Minoru Yamasaki

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Minoru Yamasaki (山崎實 Yamasaki Minoru?, December 1, 1912 – February 7, 1986) was an American architect, best known for his design of the twin towers of the World Trade Center buildings 1 and 2. Yamasaki was one of the most prominent architects of the 20th century. He and fellow architect Edward Durell Stone are generally considered to be the two master practitioners of "romanticized modernism".



Yamasaki, was born in Seattle, Washington, a second-generation Japanese American, son of John Tsunejiro Yamasaki and Hana Yamasaki.[1] He grew up in Auburn, Washington and attended Auburn Senior High School.[citation needed] He enrolled in the University of Washington program in architecture in 1929, and graduated with a Bachelor of Architecture (B.Arch.) in 1934.[2] During his college years, he was strongly encouraged by faculty member Lionel Pries. He earned money to pay for his tuition by working at an Alaskan salmon cannery.[3]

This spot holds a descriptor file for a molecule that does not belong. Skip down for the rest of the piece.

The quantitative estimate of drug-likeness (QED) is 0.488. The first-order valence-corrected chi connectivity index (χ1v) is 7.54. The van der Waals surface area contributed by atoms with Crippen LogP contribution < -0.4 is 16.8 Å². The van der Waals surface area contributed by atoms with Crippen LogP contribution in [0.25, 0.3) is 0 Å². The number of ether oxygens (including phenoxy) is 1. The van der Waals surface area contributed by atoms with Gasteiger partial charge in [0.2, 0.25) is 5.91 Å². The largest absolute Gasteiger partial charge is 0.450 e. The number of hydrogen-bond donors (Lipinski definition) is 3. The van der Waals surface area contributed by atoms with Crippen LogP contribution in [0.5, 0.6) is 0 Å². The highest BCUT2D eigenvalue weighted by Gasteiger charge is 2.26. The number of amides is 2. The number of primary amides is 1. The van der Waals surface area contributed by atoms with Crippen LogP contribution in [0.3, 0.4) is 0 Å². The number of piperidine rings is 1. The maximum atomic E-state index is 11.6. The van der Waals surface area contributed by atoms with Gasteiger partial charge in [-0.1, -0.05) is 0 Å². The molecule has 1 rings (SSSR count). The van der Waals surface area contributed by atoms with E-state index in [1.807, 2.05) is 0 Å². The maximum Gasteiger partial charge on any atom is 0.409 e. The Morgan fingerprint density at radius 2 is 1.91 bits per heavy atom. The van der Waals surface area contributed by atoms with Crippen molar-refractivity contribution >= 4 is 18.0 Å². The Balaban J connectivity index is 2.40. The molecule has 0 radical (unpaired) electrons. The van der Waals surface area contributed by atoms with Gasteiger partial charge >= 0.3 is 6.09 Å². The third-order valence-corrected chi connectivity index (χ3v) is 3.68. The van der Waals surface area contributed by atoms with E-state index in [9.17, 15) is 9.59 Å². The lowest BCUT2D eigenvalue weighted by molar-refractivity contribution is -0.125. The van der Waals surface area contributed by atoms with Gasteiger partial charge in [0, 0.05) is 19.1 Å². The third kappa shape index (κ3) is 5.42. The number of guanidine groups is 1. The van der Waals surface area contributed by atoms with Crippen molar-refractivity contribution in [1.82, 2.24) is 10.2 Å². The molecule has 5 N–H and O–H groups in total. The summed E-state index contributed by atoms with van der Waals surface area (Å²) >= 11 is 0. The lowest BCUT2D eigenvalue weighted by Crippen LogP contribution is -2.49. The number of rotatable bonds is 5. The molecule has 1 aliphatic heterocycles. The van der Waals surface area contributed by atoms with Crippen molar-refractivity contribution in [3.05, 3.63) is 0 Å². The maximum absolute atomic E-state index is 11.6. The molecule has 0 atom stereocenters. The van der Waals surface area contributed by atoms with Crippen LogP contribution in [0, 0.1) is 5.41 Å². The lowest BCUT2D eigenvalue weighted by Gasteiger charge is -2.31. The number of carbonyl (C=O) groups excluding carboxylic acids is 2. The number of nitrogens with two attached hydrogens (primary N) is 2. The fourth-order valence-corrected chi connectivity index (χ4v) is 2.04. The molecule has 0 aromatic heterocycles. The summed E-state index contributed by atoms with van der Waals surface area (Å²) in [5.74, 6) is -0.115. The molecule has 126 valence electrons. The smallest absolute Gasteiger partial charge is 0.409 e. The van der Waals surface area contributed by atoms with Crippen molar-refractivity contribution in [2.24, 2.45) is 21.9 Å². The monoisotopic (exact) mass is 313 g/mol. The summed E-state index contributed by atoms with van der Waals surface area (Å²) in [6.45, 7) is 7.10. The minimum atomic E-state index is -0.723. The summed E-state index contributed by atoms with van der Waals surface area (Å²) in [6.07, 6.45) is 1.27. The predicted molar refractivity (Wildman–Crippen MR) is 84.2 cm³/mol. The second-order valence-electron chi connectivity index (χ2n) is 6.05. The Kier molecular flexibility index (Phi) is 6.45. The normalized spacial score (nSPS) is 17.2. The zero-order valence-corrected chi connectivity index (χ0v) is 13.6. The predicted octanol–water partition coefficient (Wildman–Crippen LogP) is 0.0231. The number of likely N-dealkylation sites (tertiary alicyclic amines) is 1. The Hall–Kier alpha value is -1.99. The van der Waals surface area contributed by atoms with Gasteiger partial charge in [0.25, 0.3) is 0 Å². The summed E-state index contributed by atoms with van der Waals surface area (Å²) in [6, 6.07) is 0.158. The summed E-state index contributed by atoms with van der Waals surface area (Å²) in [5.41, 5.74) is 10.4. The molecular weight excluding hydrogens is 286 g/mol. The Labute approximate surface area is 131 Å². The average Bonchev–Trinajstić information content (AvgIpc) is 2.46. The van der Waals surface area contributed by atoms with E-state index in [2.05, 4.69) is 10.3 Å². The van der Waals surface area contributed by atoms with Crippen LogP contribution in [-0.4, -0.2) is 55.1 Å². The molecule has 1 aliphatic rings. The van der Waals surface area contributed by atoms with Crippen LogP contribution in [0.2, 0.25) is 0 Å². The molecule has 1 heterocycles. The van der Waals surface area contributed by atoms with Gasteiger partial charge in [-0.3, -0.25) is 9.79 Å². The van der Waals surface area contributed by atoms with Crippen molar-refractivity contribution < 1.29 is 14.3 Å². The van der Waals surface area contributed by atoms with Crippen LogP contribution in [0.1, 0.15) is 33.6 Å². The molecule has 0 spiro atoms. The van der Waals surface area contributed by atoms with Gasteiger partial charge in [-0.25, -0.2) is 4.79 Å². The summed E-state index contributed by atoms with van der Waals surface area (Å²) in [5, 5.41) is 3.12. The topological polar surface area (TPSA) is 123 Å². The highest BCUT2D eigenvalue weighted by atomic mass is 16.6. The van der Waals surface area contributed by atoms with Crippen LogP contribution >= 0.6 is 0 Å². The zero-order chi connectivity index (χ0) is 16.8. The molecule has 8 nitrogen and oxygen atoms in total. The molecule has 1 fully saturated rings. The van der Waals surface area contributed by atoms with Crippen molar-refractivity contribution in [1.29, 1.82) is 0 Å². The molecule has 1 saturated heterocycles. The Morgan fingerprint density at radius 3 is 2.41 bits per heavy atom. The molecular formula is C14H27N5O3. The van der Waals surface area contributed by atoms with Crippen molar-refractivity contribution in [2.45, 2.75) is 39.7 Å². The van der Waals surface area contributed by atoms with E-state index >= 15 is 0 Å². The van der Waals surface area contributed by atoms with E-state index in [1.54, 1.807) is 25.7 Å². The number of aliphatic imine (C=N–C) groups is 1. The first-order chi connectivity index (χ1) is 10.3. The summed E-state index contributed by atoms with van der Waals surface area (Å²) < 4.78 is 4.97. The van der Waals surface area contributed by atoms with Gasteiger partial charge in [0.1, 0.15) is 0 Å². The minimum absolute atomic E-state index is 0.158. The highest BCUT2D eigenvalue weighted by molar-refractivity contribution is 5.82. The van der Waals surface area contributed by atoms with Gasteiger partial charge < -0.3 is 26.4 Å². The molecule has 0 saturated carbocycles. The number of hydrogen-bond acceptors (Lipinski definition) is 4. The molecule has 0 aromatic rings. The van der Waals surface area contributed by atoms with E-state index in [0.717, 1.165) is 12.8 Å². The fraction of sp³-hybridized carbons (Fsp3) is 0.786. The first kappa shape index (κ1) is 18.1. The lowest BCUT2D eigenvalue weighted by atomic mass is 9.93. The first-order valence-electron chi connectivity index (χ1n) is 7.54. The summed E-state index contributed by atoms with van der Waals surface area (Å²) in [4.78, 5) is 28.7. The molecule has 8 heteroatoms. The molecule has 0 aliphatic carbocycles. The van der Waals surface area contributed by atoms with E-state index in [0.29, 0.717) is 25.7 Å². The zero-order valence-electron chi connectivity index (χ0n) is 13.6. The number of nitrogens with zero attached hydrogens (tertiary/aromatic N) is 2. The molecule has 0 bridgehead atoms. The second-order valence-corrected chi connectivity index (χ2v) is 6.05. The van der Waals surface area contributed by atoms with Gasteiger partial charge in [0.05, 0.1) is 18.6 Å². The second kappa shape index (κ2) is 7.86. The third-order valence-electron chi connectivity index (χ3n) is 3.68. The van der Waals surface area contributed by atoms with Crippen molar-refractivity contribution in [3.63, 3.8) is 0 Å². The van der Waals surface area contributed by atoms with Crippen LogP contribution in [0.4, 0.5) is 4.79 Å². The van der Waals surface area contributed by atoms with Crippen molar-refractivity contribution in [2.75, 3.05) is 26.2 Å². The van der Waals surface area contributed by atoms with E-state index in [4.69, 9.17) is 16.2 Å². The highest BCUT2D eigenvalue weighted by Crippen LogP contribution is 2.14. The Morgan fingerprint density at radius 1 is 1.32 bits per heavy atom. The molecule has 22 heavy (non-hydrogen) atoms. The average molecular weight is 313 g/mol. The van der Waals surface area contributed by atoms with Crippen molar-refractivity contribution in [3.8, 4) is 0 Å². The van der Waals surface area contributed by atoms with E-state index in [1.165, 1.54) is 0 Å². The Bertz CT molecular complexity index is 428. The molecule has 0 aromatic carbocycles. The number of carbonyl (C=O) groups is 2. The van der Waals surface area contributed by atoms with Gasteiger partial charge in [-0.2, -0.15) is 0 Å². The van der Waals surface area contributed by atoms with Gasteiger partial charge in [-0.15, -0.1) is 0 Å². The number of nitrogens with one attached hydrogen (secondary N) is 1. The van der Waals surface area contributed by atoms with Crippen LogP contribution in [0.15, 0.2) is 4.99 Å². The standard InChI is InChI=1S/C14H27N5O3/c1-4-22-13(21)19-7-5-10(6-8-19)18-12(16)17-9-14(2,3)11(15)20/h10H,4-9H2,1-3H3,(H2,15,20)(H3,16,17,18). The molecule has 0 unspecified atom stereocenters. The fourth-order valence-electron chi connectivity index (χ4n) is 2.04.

After moving to New York City in the 1930s, he enrolled at New York University for a master's degree in architecture and got a job with the architecture firm Shreve, Lamb and Harmon, designers of the Empire State Building. In 1945, Yamasaki moved to Detroit, where he was hired by Smith, Hinchman, and Grylls.[4] The firm helped Yamasaki avoid internment as a Japanese-American during World War II, and he himself sheltered his parents in New York City.[5] Yamasaki left the firm in 1949, and started his own partnership.[4] In 1964 Yamasaki received a D.F.A. from Bates College.

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